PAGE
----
“[T]here may be perils associated with this work that go beyond those typically encountered in domestic...reporting.”
  • “[T]here may be perils associated with this work that go beyond those typically encountered in domestic...reporting.”
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Public television station KPBS, owned and operated by San Diego State University, is looking for a new reporter for its Mexican-border beat, according to a recent posting on the website of SDSU’s Research Foundation. According to the job description, there will be a lot to do: “The reporter researches topics, develops contacts and interviews sources, maintains notes and video/audio recordings, writes and edits reports, produces and voices reports for air and will work with a production unit to produce TV and multi-media productions.” In addition, “The Fronteras reporter will have a sense of how to meet challenges created by digital media. Be able to work in a breaking news situation and in a live broadcast environment. Have experience in online production, including writing, editing, graphic design, HTML, photography and audio and video production desired.” A bachelor’s degree “or equivalent work in journalism” is required, and the successful jobseeker “Must be able to work nonstandard irregular hours and carry field broadcast equipment.” In addition, candidates for the job must be fluent in both Spanish and English. But judging from the relatively modest pay offered, between $19.51 and $22.35 per hour, the golden days of unionized high-dollar local journalism are a thing of the past. On top of that, warns the notice, the working conditions will come with a few chilling caveats. “Because of the potentially volatile nature of reporting news in some international locations, such as Mexico, there may be perils associated with this work that go beyond those typically encountered in domestic general assignment reporting.” If that weren’t dangerous enough, the advertisement goes on to warn that workers “may be featured in the background of live news segments” and face “Exposure to ambient noise.”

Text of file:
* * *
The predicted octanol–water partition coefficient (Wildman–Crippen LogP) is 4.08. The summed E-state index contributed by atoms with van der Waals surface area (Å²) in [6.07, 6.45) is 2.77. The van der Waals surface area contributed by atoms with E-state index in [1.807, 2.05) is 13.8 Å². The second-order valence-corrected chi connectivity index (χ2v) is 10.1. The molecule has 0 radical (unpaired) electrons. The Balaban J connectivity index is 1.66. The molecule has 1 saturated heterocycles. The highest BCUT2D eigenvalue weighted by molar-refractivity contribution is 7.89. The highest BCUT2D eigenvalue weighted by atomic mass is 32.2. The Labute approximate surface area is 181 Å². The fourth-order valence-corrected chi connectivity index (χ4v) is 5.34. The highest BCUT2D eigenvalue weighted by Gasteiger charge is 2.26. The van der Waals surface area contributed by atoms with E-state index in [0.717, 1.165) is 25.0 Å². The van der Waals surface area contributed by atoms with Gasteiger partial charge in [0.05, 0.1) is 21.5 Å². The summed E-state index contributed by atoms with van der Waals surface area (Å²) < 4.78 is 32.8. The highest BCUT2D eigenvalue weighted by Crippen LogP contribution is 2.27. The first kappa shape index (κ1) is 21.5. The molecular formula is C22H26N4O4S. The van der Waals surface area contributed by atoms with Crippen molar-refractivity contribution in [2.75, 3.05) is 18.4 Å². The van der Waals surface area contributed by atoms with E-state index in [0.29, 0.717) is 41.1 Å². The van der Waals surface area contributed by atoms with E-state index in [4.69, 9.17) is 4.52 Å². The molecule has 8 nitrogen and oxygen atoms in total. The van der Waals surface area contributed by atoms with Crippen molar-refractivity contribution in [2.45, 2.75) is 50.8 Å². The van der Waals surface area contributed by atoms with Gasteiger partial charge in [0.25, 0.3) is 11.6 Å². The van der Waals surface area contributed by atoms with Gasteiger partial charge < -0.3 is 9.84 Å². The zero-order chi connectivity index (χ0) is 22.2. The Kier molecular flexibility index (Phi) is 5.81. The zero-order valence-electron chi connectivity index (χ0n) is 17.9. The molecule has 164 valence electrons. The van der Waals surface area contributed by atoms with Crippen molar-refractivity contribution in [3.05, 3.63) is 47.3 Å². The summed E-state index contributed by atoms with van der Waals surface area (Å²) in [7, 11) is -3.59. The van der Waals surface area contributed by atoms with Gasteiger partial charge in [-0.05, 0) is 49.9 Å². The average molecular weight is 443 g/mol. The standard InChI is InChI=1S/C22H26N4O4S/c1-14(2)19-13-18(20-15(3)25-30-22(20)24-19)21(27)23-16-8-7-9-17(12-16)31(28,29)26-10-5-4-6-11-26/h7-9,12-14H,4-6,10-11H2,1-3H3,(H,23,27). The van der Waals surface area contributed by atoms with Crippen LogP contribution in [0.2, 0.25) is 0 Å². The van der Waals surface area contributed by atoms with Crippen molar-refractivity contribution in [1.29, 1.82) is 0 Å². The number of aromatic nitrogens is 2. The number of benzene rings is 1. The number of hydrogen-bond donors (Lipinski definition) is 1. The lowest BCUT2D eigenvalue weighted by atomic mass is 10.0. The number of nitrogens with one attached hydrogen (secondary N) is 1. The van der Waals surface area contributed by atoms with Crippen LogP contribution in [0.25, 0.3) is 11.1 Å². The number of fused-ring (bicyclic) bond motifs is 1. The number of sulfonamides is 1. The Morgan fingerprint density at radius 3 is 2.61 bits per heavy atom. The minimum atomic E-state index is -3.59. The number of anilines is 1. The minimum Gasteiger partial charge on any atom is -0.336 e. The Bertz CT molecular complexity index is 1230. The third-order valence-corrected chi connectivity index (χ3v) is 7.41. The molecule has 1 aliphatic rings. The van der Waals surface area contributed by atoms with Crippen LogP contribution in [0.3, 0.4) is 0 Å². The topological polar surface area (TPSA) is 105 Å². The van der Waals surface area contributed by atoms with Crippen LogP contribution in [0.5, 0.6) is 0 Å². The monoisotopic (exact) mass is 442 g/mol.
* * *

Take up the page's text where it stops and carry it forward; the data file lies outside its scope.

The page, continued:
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Comments

Visduh Aug. 1, 2012 @ 8:49 p.m.

At least KPBS is trying to report news and stay relevant. (Most of what it reports is the standard NPR tripe that comes straight from DC or nearby there.) They sure don't expect much for their $40K a year-or-so position, do they? What do the major wire services and networks pay their war correspondents? That's the benchmark that should be used for this job. Going across that border to report on the drug cartels and crooked pols and the crooked cops and the abusive army is fraught with peril. If this is a serious reporting job, it should pay close to six figures.

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